We've been looking at the glory of God. In Exodus 34, verse 29 it states, "When Moses came down from Mount Sinai with the two tablets of the Testimony in his hands, he was not aware that his face was radiant because he had spoken with the Lord."
Although the Scriptures speak of Moses as one who spoke to God face to face, Moses never saw God's face. He spoke to God as if they were face to face in a regular conversation, and he got to see the back of God after he passed by, but he didn't see God's face.
The glory of God was reflected on Moses in his radiant face. I've always thought that the haloes that painters put in pictures over the heads of holy people were their way of showing that those people's faces were radiant with the glory of God.
A couple of reflection questions today. Do you speak to God in conversation as if you are face to face? If so, I hope you write down what God says to you.
Have you seen people whose faces are radiant with the presence of God? Or, have people told you that your face is radiant?
God called Moses up to Mt. Horeb in the Sinai, also known as Mt. Sinai. Exodus 24 records it this way, "When Moses went up on the mountain, the cloud covered it, and the glory of the Lord settled on Mount Sinai. For six days the cloud covered the mountain, and on the seventh day the Lord called to Moses from within the cloud. To the Israelites the glory of the Lord looked like a consuming fire on top of the mountain. Then Moses entered the cloud as he went on up the mountain. And he stayed on the mountain forty days and forty nights."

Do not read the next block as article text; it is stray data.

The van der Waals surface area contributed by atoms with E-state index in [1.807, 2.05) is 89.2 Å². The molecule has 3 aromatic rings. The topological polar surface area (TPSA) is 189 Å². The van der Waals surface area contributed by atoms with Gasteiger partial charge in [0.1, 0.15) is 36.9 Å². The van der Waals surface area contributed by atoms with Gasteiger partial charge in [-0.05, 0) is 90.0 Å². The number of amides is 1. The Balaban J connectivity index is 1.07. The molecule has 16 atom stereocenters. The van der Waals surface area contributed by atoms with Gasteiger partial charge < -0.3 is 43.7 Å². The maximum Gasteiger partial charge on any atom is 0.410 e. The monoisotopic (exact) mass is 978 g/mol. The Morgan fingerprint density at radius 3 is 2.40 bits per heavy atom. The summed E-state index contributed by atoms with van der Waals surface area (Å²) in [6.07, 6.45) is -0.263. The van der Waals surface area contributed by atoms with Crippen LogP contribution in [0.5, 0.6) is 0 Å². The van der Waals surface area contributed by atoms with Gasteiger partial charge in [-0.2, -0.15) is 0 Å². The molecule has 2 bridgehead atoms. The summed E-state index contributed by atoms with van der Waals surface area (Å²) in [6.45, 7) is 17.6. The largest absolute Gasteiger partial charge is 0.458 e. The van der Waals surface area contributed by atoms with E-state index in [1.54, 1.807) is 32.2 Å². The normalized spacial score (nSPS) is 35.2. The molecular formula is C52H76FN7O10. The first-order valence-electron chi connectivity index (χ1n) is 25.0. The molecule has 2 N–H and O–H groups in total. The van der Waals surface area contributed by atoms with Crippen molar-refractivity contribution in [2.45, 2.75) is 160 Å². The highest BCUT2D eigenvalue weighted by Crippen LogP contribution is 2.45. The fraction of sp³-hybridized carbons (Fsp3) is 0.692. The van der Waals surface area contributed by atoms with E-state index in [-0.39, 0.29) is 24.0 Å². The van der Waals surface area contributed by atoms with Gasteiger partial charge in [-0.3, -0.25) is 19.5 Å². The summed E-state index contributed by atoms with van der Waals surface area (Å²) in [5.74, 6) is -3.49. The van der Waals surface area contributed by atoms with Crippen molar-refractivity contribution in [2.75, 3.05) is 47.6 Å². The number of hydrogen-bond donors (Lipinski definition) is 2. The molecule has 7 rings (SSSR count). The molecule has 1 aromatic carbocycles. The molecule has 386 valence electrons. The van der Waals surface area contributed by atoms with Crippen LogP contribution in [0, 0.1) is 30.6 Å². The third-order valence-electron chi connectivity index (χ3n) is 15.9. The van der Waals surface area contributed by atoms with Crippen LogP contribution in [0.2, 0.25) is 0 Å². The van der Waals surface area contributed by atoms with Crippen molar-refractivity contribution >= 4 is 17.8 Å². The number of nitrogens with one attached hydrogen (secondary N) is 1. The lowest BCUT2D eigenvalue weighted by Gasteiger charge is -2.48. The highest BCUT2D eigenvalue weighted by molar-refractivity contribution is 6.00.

It's hard to imagine how something that looks like a consuming fire from the ground could actually be a cloud, unless the Israelites thought the cloud indicated there was a fire up there somewhere. If it looked like a fire, Moses had to be brave to go up there, even if God was calling.
In any event, we have the glory of God looking like a cloud and looking like a consuming fire. Fire and cloud are both signs of God's glory and guidance in Exodus (see Exodus 3:1 and 14:19). And, as in our last post, it is another occasion when the voice of God came from a cloud.
So our question today is, how do you see God's glory or hear God's call?
I started this website and blog on May 1, 2012. I am a Catholic who has been in ministry for many years. I first developed what I would call a close relationship with Jesus in the early 1970s. Ever since then I have been praying with people for healing and other needs. It is because I have seen so many of these prayers answered that I am so bold as to offer to pray for you individually through this website and phone line.